Kentucky Mountain Saddle Horse News


Summer Issue


Farm of the Month



by Mary Marshall

The majestic golden palomino stallion Crown Royal has been the central focus of the breeding program at Lonnie and Milyne Potter’s 96-acre Willow Creek Farm in Cynthiana, Kentucky.

This gentle 16-hand stallion has a string of multi-breed registry championships to his credit, including three-year-old stallion champion, spring classic champion, world grand champion at halter, and reserve in high point four-year-old and older open conformation. Regardless of his string of impressive victories, Crown Royal is best known for siring gentle, beautiful, and talented offspring that include the likes of Royal Crown, Peep ‘N Tom, Crown’s Revenue, Gold, Green’s Sunny Delight, and many others.

Crown Royal is a wonderful horse who has sired some amazing foals,” said owner Lonnie Potter. “We have been blessed to have him. He is so gentle and versatile; he can show off in the ring, has been ridden in parades, and is so mellow on the trail a beginner could ride him. His foals are just like him, kind and versatile, great family horses, with that smooth gliding gait that makes the breed famous.”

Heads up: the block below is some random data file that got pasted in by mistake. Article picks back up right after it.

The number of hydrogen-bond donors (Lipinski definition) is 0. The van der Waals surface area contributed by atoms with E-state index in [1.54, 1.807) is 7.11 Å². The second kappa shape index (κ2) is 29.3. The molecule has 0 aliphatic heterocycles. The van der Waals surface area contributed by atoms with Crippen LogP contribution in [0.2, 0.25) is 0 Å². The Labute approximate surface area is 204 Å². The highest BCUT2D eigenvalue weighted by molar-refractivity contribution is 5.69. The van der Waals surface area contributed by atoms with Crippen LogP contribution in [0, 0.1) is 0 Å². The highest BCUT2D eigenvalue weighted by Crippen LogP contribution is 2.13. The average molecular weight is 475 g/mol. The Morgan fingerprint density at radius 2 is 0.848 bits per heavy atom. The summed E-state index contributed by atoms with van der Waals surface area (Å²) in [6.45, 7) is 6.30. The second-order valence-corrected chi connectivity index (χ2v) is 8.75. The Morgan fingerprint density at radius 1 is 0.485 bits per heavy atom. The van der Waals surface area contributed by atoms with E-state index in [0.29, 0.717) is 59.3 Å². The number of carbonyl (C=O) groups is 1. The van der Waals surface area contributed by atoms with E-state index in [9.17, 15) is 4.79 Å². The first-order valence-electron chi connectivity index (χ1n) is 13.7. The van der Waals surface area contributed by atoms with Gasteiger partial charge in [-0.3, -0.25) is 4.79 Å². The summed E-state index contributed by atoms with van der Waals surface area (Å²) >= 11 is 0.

Crown Royal is sired by the foundation stallion Moon, another signature golden palomino described by his owner Tracy Petrie as having “more heart and soul than I’ve ever known. He consistently reproduces his strength and temperament.”

Lonnie reflected on his early years with the mountain horses, then relatively unknown to the outside world, while growing up in the Appalachian mountains sixty-plus years ago.
“We did everything with those horses,” he reflected. “They were strong, gentle, low maintenance. There were very few cars during my youth, and we would ride the horses up and down the roads, work them behind a single point plow, and haul coal and timber with them. You have to understand that these horses were very much a part of our everyday living, we depended on them for our livelihood. They had to be versatile, tough, and gentle natured to perform the duties expected of them.”

According to Lonnie, the mountain horse has evolved from an economic necessity to a coveted trail and show mount largely in part to it’s versatility.

“The primary function of the early mountain horses had nothing to do with showing,” Lonnie continued. “They were work horses, we depended on them for our existence. All the qualities that grew out of necessity; temperament, toughness, stamina, and gait were required.”

Lonnie and Milyne’s son, also named Lonnie, breeds and shows Kentucky Mountain Saddle Horses at Mountain Gait Farm in Denison, Texas. He stands the stallion Magic Rain, and trains a competitive show string.

“The breed is addictive,” Lonnie said with enthusiasm. “Once you’ve ridden a mountain horse, nothing else will compare.”